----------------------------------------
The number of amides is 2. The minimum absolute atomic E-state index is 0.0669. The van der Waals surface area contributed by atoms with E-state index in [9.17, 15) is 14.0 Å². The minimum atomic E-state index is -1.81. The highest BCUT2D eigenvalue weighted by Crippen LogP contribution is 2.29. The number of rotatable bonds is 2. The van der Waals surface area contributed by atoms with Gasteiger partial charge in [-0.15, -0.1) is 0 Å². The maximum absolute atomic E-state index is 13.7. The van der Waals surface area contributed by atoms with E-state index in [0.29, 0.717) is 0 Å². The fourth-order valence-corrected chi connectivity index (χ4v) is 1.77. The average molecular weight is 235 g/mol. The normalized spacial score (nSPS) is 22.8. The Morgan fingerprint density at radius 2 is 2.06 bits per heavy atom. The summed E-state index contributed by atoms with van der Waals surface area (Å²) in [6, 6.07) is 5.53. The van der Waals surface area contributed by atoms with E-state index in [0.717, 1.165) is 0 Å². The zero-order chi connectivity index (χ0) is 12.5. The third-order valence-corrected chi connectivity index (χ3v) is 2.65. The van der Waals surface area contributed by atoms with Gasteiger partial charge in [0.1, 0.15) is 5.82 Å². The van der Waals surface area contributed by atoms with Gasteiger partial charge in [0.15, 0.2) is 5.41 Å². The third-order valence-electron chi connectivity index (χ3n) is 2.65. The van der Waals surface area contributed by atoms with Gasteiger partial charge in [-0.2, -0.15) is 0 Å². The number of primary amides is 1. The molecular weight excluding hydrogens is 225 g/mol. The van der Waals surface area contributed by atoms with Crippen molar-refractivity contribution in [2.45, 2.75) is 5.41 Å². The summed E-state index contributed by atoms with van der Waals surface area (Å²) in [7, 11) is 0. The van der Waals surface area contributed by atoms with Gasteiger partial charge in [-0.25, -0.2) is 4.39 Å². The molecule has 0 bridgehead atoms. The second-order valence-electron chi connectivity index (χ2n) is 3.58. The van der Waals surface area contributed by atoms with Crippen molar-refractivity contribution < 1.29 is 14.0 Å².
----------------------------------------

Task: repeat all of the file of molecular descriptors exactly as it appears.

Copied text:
The number of amides is 2. The minimum absolute atomic E-state index is 0.0669. The van der Waals surface area contributed by atoms with E-state index in [9.17, 15) is 14.0 Å². The minimum atomic E-state index is -1.81. The highest BCUT2D eigenvalue weighted by Crippen LogP contribution is 2.29. The number of rotatable bonds is 2. The van der Waals surface area contributed by atoms with Gasteiger partial charge in [-0.15, -0.1) is 0 Å². The maximum absolute atomic E-state index is 13.7. The van der Waals surface area contributed by atoms with E-state index in [0.29, 0.717) is 0 Å². The fourth-order valence-corrected chi connectivity index (χ4v) is 1.77. The average molecular weight is 235 g/mol. The normalized spacial score (nSPS) is 22.8. The Morgan fingerprint density at radius 2 is 2.06 bits per heavy atom. The summed E-state index contributed by atoms with van der Waals surface area (Å²) in [6, 6.07) is 5.53. The van der Waals surface area contributed by atoms with E-state index in [0.717, 1.165) is 0 Å². The zero-order chi connectivity index (χ0) is 12.5. The third-order valence-corrected chi connectivity index (χ3v) is 2.65. The van der Waals surface area contributed by atoms with Gasteiger partial charge in [0.1, 0.15) is 5.82 Å². The van der Waals surface area contributed by atoms with Gasteiger partial charge in [0.15, 0.2) is 5.41 Å². The third-order valence-electron chi connectivity index (χ3n) is 2.65. The van der Waals surface area contributed by atoms with Gasteiger partial charge in [-0.2, -0.15) is 0 Å². The number of primary amides is 1. The molecular weight excluding hydrogens is 225 g/mol. The van der Waals surface area contributed by atoms with Crippen molar-refractivity contribution in [2.45, 2.75) is 5.41 Å². The summed E-state index contributed by atoms with van der Waals surface area (Å²) in [7, 11) is 0. The van der Waals surface area contributed by atoms with Gasteiger partial charge in [-0.25, -0.2) is 4.39 Å². The molecule has 0 bridgehead atoms. The second-order valence-electron chi connectivity index (χ2n) is 3.58. The van der Waals surface area contributed by atoms with Crippen molar-refractivity contribution < 1.29 is 14.0 Å².